Gillian Tett writes in the Financial Times that, while much has changed since Lehman Brothers went belly-up five years ago, little is really different, particularly these six peculiar features that, collectively, don’t make for a much safer financial system:
● The shadow banking world is taking over more activity, not less.
● The system depends more than ever on investor faith in central banks.
● The rich have become richer.
● Financiers have been prosecuted – but not for the credit bubble.
● Fannie and Freddie are alive and well.
An optimist might argue these six factors are just temporary distortions; some observers might insist they were inevitable. Housing would have suffered badly without Fannie and Freddie underwriting the mortgage market, for example. But if nothing else, these issues are a potent illustration of the law of unintended consequences, and a powerful reminder of the vast amount of work still to be done before we have a financial world that looks both sane and safe.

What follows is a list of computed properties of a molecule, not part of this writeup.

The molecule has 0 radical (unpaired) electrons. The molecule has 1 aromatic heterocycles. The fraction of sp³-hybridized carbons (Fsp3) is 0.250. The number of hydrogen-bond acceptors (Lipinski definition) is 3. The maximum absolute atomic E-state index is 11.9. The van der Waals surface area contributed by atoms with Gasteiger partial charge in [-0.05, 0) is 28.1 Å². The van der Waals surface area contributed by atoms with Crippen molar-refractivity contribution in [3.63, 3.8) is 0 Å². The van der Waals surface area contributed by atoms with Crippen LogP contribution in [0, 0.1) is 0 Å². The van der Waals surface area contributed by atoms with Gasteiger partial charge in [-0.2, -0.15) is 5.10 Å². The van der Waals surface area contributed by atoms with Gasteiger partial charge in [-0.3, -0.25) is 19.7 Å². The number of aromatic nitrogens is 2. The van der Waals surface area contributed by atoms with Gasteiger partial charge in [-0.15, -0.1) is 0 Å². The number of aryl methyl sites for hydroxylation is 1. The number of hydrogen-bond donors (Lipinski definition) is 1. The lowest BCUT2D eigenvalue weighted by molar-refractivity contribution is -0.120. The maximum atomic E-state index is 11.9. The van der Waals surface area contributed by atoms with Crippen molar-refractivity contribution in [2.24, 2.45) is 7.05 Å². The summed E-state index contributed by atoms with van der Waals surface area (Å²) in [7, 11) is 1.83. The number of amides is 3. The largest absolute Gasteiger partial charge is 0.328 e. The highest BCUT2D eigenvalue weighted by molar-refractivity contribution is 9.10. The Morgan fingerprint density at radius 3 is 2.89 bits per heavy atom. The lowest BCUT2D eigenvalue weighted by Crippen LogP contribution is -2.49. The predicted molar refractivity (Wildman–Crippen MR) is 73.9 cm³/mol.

The view that we’re not any safer now than prior to the financial crisis is clear to see in this new Pew Research poll where nearly two-thirds of respondents said we are no more secure than prior to the crash. About the only aspect of the financial system where there is a clear consensus is that stock prices have moved higher since their 2008-2009 drubbing.